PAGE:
Nando:

Ok thats…

Peter Tallack:

because in the Lennox case…

Nando:

During our chat the other week… sorry go on Peter… during our chat the other week what we said was that Lennox was seized before the law had been changed in Belfast, so actually, are we looking at (-Tallack interrupts-)… sorry go on…

Peter Tallack:

No I was just going to say that there was an anomily in Northern Ireland that they didn’t get that amendment act, they should have got it 2000, 2001 and it was a bureaucratic cock-up. At the time of seizure of Lennox it wasn’t in at the time of completion of the trial and it was retrospective. The court had the power to register if it wanted to.

Donna:

Peter, I’ve just had a question come in – now there’s a lady saying you’re not addressing the issue of your lack of behaviour credentials. Now as I understand it… (-Tallack-incoherent speech-)… as I understand it Peter your job at the time was basically to ensure the measurements of Lennox, and to decide if he was pit bull type. Now I’ve looked at your CV and, as I understand it again, when you became a dog legislation officer you had to study in-depth the pit bull and the relevant breeds, is that right?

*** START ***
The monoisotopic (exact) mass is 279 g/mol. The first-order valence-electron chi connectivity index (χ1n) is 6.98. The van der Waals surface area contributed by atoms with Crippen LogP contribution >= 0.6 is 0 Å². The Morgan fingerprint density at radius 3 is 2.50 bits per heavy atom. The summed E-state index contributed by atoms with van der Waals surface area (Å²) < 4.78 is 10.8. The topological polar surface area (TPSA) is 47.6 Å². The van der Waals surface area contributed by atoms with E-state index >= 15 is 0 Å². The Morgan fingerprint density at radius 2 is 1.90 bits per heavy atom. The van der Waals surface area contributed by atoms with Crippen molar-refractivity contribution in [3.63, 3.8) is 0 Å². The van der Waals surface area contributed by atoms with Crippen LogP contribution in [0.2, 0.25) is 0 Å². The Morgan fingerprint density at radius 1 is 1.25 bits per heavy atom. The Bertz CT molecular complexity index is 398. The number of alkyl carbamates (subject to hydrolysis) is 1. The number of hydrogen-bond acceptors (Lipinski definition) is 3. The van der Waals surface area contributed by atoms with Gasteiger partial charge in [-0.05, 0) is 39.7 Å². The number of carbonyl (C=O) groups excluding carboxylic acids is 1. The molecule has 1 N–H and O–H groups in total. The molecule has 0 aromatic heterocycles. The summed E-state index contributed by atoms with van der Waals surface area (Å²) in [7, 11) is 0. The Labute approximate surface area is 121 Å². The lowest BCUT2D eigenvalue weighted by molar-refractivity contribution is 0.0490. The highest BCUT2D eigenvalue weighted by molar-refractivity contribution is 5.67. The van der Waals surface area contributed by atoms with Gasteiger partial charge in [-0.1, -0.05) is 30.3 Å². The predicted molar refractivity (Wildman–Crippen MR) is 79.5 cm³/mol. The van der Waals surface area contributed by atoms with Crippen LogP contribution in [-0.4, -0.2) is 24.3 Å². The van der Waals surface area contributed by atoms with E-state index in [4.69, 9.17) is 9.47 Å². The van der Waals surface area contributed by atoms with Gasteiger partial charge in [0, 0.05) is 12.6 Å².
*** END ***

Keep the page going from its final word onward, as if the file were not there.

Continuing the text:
Peter Tallack:

Right, yeah, yeah – let’s just change some of the wording on this yes. My my expertise in… just take measurements out of this is to identify whether a dog looks like a pit bull type and falls within the category, which are sometimes used, were introduced by the defence many years ago, so let’s take measurements out of this. Is this dog a pit bull type. Ten per cent of the category (-?-) and therefore I can and have previously given evidence in court on pit bull behaviour because of my experience and I know everybody has dismissed it on the Internet, but this is 25 hands-on years with pit bulls and a number of dog attacks and fatalities, and everyone seems to have forgotten that, that I’ve investigated (-?-) and on top of that I’ve been a dog handler and a dog lover and I’m in the middle (-?-). But at the end of the day somebody has to make decisions, I like dogs. These people are, sorry…